It’s Time to Modernize America’s Nuclear Power Policy

August 12, 2023 Topic: Nuclear Energy Region: United States Blog Brand: Techland Tags: Nuclear EnergyRegulationsClean EnergyClimate Change

It’s Time to Modernize America’s Nuclear Power Policy

The opening of a new nuclear power plant underscores the heavy regulatory burden blocking clean energy.

For the first time in nearly thirty years, a newly constructed nuclear power plant provides energy for the U.S. grid. On Monday, the Georgia Southern-owned Vogtle Unit 3 powered up, bringing reliable, carbon-free power to nearly 500,000 homes and businesses in Georgia. 

While originally projected to come online in 2016 or 2017, Vogtle Unit 3 has run over time and over budget due largely to outdated regulations and inefficient licensing requirements. Unfortunately, the challenges Vogtle faced have become the status quo for the nuclear industry in the United States, hampering our ability to bring reliable nuclear energy to the grid. To reverse this trend, lawmakers must modernize regulations and implement a policy framework that supports innovation and deployment. 

An oft-cited criticism of nuclear power is that power plant construction is expensive. While some of these delays can be attributed to human error and poor project management, a far greater portion of these costs resulted from increased regulations legislated in the 1970s and 1980s. Over this time, the cost of building nuclear power plants increased by nearly 19 percent annually as power plants hired more engineers and managers to accommodate increasing regulations and inspections from the Nuclear Regulatory Commission (NRC). Safety changes after the accident at Three Mile Island alone—which led to precisely zero deaths, injuries, or direct health-related effects—were responsible for 10 percent of increased labor costs and 15 percent of new material costs required for new plants after 1979. 

Material regulations such as quality assurance (QA) and quality control (QC) rules—which require plant operators to purchase “nuclear grade” versions of materials like steel and cement—are yet another cause of bloated project budgets. In some instances, nuclear-grade components are 50 times more expensive than their average industrial counterparts. That might be worth it if nuclear-grade cement was stronger or safer than standard market-grade cement, but it isn’t. In many cases, the materials are the same but require far more paperwork to comply with QA and QC standards, which leads to increased costs and less market competition.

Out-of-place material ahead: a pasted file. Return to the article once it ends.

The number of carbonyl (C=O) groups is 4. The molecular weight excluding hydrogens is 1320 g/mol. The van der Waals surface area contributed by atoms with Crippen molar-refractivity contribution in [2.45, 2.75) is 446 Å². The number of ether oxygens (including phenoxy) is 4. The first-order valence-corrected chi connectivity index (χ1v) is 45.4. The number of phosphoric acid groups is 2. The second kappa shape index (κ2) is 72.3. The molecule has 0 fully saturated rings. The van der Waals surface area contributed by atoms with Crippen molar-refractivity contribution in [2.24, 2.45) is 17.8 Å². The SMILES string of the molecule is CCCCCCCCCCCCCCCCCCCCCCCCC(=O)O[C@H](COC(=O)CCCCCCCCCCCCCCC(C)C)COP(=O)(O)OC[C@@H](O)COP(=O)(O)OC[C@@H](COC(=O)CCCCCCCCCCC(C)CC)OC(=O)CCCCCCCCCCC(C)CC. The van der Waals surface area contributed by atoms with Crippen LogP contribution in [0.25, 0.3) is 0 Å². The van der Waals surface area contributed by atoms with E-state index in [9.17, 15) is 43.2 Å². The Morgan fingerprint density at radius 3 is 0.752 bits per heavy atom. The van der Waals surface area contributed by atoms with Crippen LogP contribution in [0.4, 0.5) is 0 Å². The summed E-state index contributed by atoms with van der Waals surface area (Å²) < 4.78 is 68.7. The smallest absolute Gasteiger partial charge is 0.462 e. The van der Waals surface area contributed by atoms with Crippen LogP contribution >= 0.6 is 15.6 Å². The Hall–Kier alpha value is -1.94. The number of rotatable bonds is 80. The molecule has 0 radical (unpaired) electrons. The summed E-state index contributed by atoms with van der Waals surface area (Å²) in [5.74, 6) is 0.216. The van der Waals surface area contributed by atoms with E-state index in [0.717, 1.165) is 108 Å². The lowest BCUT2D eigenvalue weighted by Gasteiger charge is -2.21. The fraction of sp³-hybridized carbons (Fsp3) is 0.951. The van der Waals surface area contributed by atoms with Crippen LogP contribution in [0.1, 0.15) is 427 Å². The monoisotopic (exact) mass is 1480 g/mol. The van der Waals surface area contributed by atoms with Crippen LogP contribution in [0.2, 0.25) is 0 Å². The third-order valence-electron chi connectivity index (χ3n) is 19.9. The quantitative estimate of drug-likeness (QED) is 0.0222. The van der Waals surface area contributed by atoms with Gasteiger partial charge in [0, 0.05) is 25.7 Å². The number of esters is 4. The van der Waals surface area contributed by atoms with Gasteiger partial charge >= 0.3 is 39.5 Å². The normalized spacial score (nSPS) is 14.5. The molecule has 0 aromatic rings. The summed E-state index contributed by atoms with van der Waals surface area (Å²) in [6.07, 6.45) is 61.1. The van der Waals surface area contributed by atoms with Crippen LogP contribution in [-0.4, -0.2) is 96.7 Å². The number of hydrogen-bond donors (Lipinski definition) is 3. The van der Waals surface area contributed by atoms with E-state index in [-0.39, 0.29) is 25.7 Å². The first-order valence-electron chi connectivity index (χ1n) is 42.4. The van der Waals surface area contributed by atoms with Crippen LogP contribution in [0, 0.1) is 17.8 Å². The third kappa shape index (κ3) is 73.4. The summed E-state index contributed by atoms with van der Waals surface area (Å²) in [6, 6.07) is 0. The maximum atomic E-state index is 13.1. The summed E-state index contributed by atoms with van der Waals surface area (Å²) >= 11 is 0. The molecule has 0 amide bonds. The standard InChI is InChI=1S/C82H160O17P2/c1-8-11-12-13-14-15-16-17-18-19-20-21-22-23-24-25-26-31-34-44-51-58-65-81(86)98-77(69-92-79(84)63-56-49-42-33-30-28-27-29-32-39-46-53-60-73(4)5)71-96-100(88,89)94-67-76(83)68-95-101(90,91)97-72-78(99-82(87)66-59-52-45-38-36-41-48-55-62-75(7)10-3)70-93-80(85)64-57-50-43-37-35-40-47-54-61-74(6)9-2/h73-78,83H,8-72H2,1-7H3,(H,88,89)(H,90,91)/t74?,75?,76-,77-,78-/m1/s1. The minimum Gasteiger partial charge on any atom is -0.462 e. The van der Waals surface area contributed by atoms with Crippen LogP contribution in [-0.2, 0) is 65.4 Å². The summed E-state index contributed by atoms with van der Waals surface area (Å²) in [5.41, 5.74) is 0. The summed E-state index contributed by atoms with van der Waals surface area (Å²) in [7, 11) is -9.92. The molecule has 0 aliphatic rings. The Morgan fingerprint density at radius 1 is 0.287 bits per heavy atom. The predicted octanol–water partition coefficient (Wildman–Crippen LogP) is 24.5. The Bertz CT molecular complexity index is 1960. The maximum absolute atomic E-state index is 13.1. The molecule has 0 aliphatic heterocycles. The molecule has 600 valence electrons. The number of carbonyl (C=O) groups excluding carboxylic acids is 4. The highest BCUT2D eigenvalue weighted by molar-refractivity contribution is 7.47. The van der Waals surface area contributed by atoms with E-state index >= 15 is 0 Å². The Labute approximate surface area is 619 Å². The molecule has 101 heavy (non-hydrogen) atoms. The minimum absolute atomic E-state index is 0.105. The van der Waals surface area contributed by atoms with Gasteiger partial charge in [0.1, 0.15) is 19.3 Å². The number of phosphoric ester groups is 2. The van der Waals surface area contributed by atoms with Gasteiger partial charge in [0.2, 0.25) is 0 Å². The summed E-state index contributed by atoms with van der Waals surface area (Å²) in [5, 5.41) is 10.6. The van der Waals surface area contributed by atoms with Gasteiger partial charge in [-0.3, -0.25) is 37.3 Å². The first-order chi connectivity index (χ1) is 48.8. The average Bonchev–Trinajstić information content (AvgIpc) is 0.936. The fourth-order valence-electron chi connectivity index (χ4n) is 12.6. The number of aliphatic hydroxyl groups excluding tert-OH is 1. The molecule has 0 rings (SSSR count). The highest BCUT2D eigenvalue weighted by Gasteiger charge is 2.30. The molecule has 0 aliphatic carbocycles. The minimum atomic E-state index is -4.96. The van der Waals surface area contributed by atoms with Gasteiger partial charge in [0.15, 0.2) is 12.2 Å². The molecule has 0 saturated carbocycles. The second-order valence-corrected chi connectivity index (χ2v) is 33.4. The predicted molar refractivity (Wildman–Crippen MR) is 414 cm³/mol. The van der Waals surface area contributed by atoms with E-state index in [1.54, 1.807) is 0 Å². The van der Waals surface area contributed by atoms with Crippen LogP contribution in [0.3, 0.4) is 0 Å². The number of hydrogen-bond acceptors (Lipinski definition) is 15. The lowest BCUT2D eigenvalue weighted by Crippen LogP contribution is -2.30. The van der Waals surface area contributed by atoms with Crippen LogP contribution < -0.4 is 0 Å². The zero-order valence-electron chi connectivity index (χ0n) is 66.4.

And while operators should prioritize safety and efficiency, it is important to note that nuclear power is among the safest energy sources on the market, responsible for fewer deaths per terawatt hour than wind, geothermal, or hydropower. 

Permitting and licensing issues are yet more hurdles that delay projects and increase costs. Last year Georgia Southern had to file a license amendment and pay $30 million just to brace a shaky pipe. The “project” delayed opening by a month. These episodes are just a few examples of the byzantine bureaucracy developers must navigate to bring a nuclear project to fruition. 

There are several steps that Congress can take to address these barriers that artificially inflate the cost of nuclear energy. First, it must pass meaningful permitting reform to benefit all energy, conservation, and infrastructure projects. While the Fiscal Responsibility Act included critical first steps to reducing NEPA-related backlogs, such as implementing page limits for Environmental Impact Statements and Environmental Assessments, it failed to address litigation that delays much-needed development. Under the current statute of limitations, a plaintiff can introduce a NEPA-related lawsuit up to six years after a project has completed necessary environmental reviews. This must be far shorter if the U.S. wants to rapidly build out critical energy and transmission infrastructure. 

Second, lawmakers must hold the NRC responsible for its outdated regulatory structure. Encouragingly, the recently Senate-passed ADVANCE Act authorizes a study to examine the cost of QA and QC requirements and how developers can incorporate standard materials in future power plant construction. While important to lowering construction costs across the board, there are still several inefficiencies in the licensing process—including onerous paperwork that increases costs and a regulatory structure that does not accommodate emerging technologies—that the NRC must address. Failing to hold regulators accountable will hurt the current fleet of nuclear power plants and increase costs, disincentivizing investments in small modular and advanced reactors. 

The United States can continue to be a leader in nuclear power, but only if the government modernizes its regulations to allow innovators the freedom to innovate. Allowing the inefficiencies and delays that ensnared the Vogtle project to continue will not only impede reductions in carbon emissions but also harm national energy security and reliability for businesses and consumers. 

Jeff Luse is a Policy Analyst at C3 Solutions and a Young Voices Contributor.

Image: Shutterstock.